Few musicians have done more to make the industry maxim "jazz is dead" seem like an old, moldy cliche than Robert Glasper.
The 38-year-old, Houston born pianist has been grinding out brilliant fusions for over a decade. His free mixtures of jazz musicality with hip-hop, R&B and soul have spawned Grammy-winning classics, such as 2012's Black Radio, which gathered Erykah Badu, Lupe Fiasco and Yasiin Bey (aka Mos Def) to sing songs of black joy and black rage over loose, cut-up swing.
It was a starting point of sorts. It helped remind the world that jazz still has something to say. And since then, the genre has felt more vital than it has in decades.
In 2015, jazz provided the perfect conceptual frame for Kendrick Lamar to spin out To Pimp a Butterfly's agonized mediations on racial injustice, which Glasper contributed piano to. It aided Flying Lotus in creating a fresh take on EDM on 2014's You're Dead! It's allowed Ghostface Killah to feel like the only Wu-Tang Clan member that still has a muse. The renewed attention has managed to earn albums like Kamasai Washington's The Epic best new music nods from the new generation of tastemakers at Pitchfork.
Each of these projects has also woven strong black liberation messages in with their jazz vocabulary. It's a connection Glasper doesn't see as being all that coincidental. A new "Harlem Renaissance" is what he called it in a recent phone conversation with Mic, while discussing his appearance at the BRIC Celebrate Brooklyn! Festival, where he'll be opening for Herbie Hancock. We talked jazz's crossover flexibility, which Glasper claims is not at all new, and the ongoing struggle to introduce young listeners to the tenants of the genre.
Mic: I hear you just got back from a Japan tour. What is it like playing jazz overseas? I know all the older jazz dudes, Miles Davis, etc., used to comment on the ways audiences overseas react versus American audiences. Do you see people engage with the music differently now?
Robert Glasper: Honestly, they treat it with a little more respect in Europe. They honestly do. They support it more. They buy the records more. I guess it's one of those things because they don't get it all the time. I feel the best jazz musicians are here in America, so if you don't get it all the time, you're more likely to treat it like gold. Americans just treat it like a second-child kind of vibe. I mean, we get paid more in Europe when we play jazz.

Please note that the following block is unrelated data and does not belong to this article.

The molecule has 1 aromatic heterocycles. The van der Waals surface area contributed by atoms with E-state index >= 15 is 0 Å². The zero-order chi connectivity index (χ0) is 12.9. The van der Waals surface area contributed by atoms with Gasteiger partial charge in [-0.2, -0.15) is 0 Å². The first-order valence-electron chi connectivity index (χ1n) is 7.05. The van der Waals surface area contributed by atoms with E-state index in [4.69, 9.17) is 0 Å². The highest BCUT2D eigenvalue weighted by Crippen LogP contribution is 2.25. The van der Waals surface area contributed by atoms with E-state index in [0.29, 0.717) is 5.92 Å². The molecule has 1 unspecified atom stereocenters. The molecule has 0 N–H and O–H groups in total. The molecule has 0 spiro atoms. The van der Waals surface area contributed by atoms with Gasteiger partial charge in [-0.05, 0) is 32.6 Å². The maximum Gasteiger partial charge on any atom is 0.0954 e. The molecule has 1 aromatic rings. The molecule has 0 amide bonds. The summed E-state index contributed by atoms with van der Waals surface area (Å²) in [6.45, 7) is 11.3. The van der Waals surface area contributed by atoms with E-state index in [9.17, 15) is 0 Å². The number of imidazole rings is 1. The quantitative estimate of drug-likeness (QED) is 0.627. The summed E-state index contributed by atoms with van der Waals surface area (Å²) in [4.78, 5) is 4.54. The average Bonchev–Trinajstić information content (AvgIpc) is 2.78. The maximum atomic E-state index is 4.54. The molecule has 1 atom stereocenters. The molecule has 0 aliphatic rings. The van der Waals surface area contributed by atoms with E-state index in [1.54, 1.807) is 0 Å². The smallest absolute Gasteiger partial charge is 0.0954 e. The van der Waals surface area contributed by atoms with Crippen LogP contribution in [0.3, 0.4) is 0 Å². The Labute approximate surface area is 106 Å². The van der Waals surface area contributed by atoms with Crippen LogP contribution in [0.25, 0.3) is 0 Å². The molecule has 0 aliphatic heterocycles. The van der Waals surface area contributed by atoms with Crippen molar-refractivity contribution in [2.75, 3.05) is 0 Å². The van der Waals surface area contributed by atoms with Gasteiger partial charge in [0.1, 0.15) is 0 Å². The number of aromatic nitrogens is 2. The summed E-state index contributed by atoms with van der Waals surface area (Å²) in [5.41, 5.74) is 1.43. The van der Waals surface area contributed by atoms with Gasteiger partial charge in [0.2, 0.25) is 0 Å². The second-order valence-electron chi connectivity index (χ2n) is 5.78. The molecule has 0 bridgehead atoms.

I talked with [saxophonist] Terrace Martin [another Kendrick Lamar collaborator] the other day. He had a bunch to say about playing with Herbie Hancock. What are your thoughts about sharing the bill with someone who looms so large in jazz?
RG: It's awesome. It's a mixture of being super excited and honored and being scared. Because it's Herbie. He's someone I've looked up most of my career. He's the reason I'm able to do what I do. He kicked down a lot of doors. It's a real honor to share the stage. I'm really happy that this is happening. Especially in Brooklyn. I haven't played much in Brooklyn since 2004. Maybe once since then, or twice. And I know Herbie hasn't played in Brooklyn for even longer. So this is for Brooklyn.
There's been such a resurgence in jazz in the past few years. You have people like Pitchfork giving best new music to Kamasai Washington. Jazz has become as hip as some of the other genres that overshadowed it for a long time. How do you explain that resurgence of interest in the form?
RG: I probably say I had a big hand in that [laughs]. I think once we won that Grammy with the Black Radio album in 2012 ... I think that put jazz in the spotlight for the younger people.
"The cross pollination has been around. Back then, it was easy, you know, especially for African-American musicians to go from black music to black music to black music — from rock to hip-hop to R&B." — Robert Glasper
Obviously Herbie won album of the year at the Grammys a few years ago. But for my generation: It was when Esperanza Spalding won best new artist over Justin Bieber. That was a big thing. I think that really opened doors and really made other places like Pitchfork and all these other online publications really pay attention more to us. We crossed back over into cool, letting other people come in like Snarky Puppy, Hiatus Kyiote. They get a chance to shine. Kamasai came in with that. Thundercat. It was a whole movement of people. Once the door was cracked, they pushed the door open.